. It diffused perpetual serenity and cheer- produced in Mr. Swartz no change. The same hufulness over his whole aspect, and by an irresistible mility and abstraction from every interested or impulse commanded at once respect and affection, worldly view, which distinguished him at the comIn the presence of a monarch, you could not feel mencement of his career, distinguished him through more conscious of inferiority; yet it was a feeling all its progress, and to its final close, amidst the unmixed with pain or fear. It was not possible to favor of princes, states, and governments, of men converse with him once without being impatient to of every denomination, and of every religion and converse with him again; and to those who were sect. accustomed to that gratification, his absence pre
"With the means of wealth and worldly consesented a vacuum, though in the midst of company. mate friends, to introduce voluntarily the subject plying all that he received to the good of others, and " It was not his custom, except with his most int- quence, in a word, of all that other men look up to,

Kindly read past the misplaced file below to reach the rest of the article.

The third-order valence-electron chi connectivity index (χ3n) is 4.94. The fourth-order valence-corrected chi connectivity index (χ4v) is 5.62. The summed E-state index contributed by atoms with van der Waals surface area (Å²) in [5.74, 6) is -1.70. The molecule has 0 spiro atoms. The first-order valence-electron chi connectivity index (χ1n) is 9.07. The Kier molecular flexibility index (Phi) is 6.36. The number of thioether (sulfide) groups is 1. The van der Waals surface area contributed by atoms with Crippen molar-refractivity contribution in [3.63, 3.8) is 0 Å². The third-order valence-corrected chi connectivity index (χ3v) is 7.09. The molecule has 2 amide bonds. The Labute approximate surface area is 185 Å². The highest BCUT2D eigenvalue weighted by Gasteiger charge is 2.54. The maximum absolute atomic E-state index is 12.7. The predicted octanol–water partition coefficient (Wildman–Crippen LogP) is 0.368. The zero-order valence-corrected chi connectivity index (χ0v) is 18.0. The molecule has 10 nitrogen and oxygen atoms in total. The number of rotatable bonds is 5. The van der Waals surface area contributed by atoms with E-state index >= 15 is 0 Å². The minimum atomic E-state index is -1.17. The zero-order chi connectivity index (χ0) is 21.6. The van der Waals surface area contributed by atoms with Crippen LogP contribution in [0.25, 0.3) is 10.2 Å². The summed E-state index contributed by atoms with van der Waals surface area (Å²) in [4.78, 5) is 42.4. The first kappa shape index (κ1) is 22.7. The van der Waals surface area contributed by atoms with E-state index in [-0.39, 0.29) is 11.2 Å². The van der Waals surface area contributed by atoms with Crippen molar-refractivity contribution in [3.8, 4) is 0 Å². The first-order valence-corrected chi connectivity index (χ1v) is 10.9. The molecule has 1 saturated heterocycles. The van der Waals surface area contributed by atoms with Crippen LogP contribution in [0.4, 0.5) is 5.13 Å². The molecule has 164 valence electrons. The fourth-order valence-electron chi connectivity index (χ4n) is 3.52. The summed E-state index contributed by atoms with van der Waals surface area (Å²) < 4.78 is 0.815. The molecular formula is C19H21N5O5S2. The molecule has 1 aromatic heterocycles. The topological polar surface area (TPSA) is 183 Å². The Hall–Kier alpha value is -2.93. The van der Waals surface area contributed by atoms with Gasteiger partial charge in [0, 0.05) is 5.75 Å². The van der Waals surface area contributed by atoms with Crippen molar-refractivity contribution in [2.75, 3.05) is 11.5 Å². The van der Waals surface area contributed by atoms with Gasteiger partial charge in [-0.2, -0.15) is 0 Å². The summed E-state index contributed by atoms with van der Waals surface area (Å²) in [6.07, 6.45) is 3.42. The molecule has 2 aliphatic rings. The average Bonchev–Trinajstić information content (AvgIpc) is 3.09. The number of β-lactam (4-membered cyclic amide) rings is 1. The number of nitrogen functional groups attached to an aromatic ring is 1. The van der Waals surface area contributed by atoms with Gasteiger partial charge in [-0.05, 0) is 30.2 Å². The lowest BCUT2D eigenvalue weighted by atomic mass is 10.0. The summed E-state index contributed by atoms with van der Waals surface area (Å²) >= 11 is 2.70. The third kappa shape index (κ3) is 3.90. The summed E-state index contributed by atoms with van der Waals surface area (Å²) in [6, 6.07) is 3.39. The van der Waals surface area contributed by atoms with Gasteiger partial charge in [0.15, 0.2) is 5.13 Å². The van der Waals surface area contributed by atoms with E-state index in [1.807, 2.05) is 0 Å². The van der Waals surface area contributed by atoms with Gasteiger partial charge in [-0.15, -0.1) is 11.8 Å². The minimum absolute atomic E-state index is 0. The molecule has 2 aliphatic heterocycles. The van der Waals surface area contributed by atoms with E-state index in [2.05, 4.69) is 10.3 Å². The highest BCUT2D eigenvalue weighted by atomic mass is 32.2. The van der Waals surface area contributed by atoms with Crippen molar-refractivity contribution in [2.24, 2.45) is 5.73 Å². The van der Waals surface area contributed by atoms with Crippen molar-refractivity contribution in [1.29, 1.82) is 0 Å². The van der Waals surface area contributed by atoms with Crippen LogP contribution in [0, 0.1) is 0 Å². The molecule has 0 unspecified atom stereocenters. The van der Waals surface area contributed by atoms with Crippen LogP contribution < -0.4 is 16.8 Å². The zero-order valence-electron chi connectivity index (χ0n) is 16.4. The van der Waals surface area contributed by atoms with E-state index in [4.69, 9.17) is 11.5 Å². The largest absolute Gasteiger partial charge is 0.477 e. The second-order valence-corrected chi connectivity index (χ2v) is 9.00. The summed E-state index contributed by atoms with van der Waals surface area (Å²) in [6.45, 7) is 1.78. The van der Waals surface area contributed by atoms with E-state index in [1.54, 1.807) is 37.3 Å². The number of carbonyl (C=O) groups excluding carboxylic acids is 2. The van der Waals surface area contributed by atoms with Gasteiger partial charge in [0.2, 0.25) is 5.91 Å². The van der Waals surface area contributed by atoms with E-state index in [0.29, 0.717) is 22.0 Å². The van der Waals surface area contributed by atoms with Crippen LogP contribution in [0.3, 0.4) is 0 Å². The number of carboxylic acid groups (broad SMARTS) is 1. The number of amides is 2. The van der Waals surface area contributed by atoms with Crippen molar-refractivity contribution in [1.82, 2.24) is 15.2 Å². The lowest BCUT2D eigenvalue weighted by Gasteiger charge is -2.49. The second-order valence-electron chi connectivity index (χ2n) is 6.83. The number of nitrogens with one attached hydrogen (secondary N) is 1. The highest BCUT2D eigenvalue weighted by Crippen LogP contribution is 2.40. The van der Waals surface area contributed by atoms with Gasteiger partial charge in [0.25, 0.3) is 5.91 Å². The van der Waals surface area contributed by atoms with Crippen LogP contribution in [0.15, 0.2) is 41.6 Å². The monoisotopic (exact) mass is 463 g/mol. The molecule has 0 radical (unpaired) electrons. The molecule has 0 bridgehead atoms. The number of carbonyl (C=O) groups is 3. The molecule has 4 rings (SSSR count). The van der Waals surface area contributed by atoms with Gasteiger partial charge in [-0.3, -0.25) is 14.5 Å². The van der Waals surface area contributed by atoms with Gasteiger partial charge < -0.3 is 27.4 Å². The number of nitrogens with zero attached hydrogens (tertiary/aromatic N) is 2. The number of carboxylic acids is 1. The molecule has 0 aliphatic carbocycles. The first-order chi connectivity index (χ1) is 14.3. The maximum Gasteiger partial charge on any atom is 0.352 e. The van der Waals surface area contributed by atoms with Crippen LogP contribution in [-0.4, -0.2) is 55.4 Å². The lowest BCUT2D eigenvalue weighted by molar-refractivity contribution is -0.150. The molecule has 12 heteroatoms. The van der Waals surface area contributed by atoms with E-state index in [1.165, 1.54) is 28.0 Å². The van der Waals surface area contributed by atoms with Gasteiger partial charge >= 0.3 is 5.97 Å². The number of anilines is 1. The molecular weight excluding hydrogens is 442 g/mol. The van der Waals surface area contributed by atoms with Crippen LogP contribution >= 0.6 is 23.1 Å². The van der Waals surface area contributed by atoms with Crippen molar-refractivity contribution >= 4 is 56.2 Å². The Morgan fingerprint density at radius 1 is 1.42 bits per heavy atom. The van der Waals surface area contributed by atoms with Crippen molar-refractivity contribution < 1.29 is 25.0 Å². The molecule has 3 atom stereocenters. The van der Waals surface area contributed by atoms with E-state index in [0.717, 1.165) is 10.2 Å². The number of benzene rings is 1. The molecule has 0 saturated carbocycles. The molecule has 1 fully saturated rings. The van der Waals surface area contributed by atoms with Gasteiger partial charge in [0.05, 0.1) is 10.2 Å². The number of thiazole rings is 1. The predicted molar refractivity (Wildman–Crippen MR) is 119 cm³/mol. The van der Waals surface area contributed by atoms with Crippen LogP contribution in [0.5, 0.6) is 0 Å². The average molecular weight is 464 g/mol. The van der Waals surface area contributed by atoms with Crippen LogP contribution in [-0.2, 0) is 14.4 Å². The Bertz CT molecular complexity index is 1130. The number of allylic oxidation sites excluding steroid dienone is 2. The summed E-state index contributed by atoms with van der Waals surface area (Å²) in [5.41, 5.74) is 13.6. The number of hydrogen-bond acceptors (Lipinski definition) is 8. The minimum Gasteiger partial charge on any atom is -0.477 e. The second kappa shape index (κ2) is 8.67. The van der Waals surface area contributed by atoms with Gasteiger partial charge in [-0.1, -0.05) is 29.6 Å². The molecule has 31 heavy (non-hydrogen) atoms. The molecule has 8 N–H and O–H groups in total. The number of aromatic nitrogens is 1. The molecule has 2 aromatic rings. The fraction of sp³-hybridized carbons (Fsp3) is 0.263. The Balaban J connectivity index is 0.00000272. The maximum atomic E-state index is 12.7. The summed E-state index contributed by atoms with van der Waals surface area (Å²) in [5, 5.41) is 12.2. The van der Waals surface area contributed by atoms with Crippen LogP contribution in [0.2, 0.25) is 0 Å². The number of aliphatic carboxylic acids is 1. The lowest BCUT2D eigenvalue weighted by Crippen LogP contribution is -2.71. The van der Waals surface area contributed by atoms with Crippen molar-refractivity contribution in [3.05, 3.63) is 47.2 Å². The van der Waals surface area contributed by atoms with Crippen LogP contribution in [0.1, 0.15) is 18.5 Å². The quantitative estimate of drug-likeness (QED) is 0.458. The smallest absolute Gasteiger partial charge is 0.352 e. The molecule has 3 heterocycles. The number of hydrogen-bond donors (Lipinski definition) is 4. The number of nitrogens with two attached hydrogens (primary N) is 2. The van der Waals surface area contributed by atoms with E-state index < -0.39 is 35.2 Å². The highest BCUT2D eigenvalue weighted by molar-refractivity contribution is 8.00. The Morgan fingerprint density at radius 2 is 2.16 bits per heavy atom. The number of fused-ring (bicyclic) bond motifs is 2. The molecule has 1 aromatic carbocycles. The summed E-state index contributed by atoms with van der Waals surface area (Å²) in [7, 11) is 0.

completely at his command, he continued poor, apof religion; but the instanı the conversation led to reserving nothing for himself beyond what was neit, you saw his countenance light up, and beam a smile of benignant approbation. No one, I believe, natives saw no resemblance either in any other Eu
To him the
cessary to provide for his daily wants. ever heard from his lips an uncharitable word. " In these virtues, as I have already
intimated, peans in succession lift themselves from obscurity
ropean, or in themselves. They saw other EuroMr. Swartz may have been equalled by many other and humble stations, to aflluence, rank, and power, amiable and revered characters, though by none then disappear, and others take their places, bui surpassed; but in another respect
, he was, I think, none taking any interest in their welfare, or making absolutely unrivalled; and it was this, which more than all the other features of his character, great their own aggrandisement; but Swartz remained
use of them except as a means of accomplishing and venerable as they were, rooted him in the affec- with them. In him they always saw the same unastion of the natives, and made them consider him as distinguished from all the rest of mankind. He piring meekness, and the same condition, and found